On 29 November 1914 divers sent to find the wreck reported that the ship's port bow as far aft as the sick bay had been blown off by the explosion and lay 50 ft east of the mooring. The starboard bow lay 30 ft further away. The remainder of the ship had been torn apart so violently that no other large portions of the wreck could be found”.
Lt-Colonel Thomas Mowbray Berkeley Black Watch. (76) 3rd son Robert & Lady Catherine Berkeley of Spetchley Court. Gs of the Earl of Kenmare. To Sandhurst. Sudan, Boer war, Gentleman at Arms to King Edward VII. To France, General Staff DAAQMG 10 Corps, Killed 20 May 1916 when returning from a visit to the forward lines in the Somme Sector by artillery fire. Buried at Warloy-Baillon Military Cem. Age 56.
2nd Lt Bernard Bernard Royal Warwickshire Regiment. (11) Son of Colonel Edgar Bernard CMG DSO Financial Secretary Sudan (Later Sir Edgar Bernard Pasha KBE), 2nd Count Bernard. To Sandhurst. Gazetted 1 Oct 2nd Bn, He was soon to proceed to the front. The war diary of Bernard’s battalion records his arrival at the head of a draft of 98 men on November 20, 1914. The First Battle of Ypres, which had ended earlier that month, had inflicted heavy losses on the British army, with some 56,000 men dead, wounded or missing. Bernard’s unit was in the process of receiving reinforcements to make up for the losses it had sustained.
The battalion was taking its turn in holding the front line in the vicinity of Fleurbaix in France, a few kilometres from the Belgian border. Conditions in this flat, low-lying part of the front were bad and likely to have worsened with the winter’s onset. When Bernard arrived, the battalion was billeted in Rue de Bataille in Fleurbaix, his first taste of life in the trenches coming when the battalion went back on the frontline on November 23. This seemed to have been a relatively quiet period, although the battalion’s diary records six men killed or wounded by a German shell or mortar on December 6.
The period of quiet was not to last long. The battalion’s diary records an Allied offensive on December 18, starting at 4.30pm. The attack began with artillery fire and a charge. Within minutes, heavy German fire cut down the attacking lines, causing some 320 casualties in the Warwickshire regiment alone, including the commanding officer. At 8pm, the order was given to withdraw, the attack having achieved nothing. Stretcher bearers and search parties worked all night to pick the corpses and wounded they could pick. “Trenches very full,” the battalion diary grimly notes.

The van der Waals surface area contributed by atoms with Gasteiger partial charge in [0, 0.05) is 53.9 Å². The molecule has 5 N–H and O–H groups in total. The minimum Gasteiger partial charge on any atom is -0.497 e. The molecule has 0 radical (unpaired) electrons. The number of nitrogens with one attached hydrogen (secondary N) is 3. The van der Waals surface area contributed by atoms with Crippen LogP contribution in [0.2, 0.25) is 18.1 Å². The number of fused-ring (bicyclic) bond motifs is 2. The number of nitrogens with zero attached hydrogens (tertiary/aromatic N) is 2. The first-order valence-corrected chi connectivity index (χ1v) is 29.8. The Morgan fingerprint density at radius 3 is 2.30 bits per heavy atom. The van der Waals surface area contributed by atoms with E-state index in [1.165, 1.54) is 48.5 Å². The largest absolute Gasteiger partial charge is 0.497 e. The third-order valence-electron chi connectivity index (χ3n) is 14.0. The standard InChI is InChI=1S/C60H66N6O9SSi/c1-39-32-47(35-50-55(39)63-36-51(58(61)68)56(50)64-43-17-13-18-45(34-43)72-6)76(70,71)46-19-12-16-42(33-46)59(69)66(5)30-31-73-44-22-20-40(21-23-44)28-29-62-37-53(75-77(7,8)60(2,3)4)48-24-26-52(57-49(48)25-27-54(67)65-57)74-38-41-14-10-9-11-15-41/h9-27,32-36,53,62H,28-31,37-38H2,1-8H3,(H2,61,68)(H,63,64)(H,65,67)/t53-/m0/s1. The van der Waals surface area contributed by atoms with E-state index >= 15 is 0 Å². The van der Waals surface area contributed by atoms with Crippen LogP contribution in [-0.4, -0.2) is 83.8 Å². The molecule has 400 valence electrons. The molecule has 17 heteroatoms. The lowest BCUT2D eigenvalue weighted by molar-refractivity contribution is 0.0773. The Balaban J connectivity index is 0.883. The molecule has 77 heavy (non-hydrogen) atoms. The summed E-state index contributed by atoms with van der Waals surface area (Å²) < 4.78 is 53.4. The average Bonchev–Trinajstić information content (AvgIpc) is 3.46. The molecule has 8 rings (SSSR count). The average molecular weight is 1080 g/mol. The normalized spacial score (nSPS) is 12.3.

Witness statements in Bernard’s file indicate that he was one of the casualties during this attack (which would mean that the officially recorded date of his death – December 21 – is wrong). Private 2525 Saxby reported that a comrade, Lance Corporal Harborne, had seen Bernard killed on December 18 “while cutting the German entanglements. He had a revolver in one hand and plyers in the other, when he was shot dead”.
On December 22 the War Office sent a telegram reporting that Bernard had been wounded between December 18 and 19 to D. Ross Johnson, who appears to have been acting as a local contact on behalf of Bernard’s father. A later telegram, dated December 25, reported that Bernard was now considered to be missing. Behind the scenes, an enquiry had been made via the German Red Cross which confirmed that Bernard was not a prisoner of war. Enquiries were also made by Bernard’s cousin, Alfred Mattei.
Here, Bernard’s story links with one of the most poignant moments of the Great War. Following the attack of December 18, a local armistice had been suggested by the Germans to allow for the collection of Allied wounded and burial of their dead. This armistice was disrupted by British artillery fired by mistake. But a few days later, what became known as the ‘Christmas truce’ took place. At various points on the western front, soldiers from both sides unofficially stopped fighting and fraternised across no man’s land. The brigade war diary reports that Bernard’s body was found during this unexpected pause from fighting and hastily buried.
This was confirmed by the eyewitness accounts of Corporal Fish of the Wiltshire Regiment and Private Whittall of the Royal Warwickshire Regiment. They reported that Bernard was buried along with some 80 others in three communal unmarked graves dug in no man’s land on Christmas Day 1914. “There was no time to remove the bodies to our lines and it was useless to put up any mark as the place was exposed to fire, but the spot will be recognised later by many.” The location was “a 100 yards in front of our trenches”.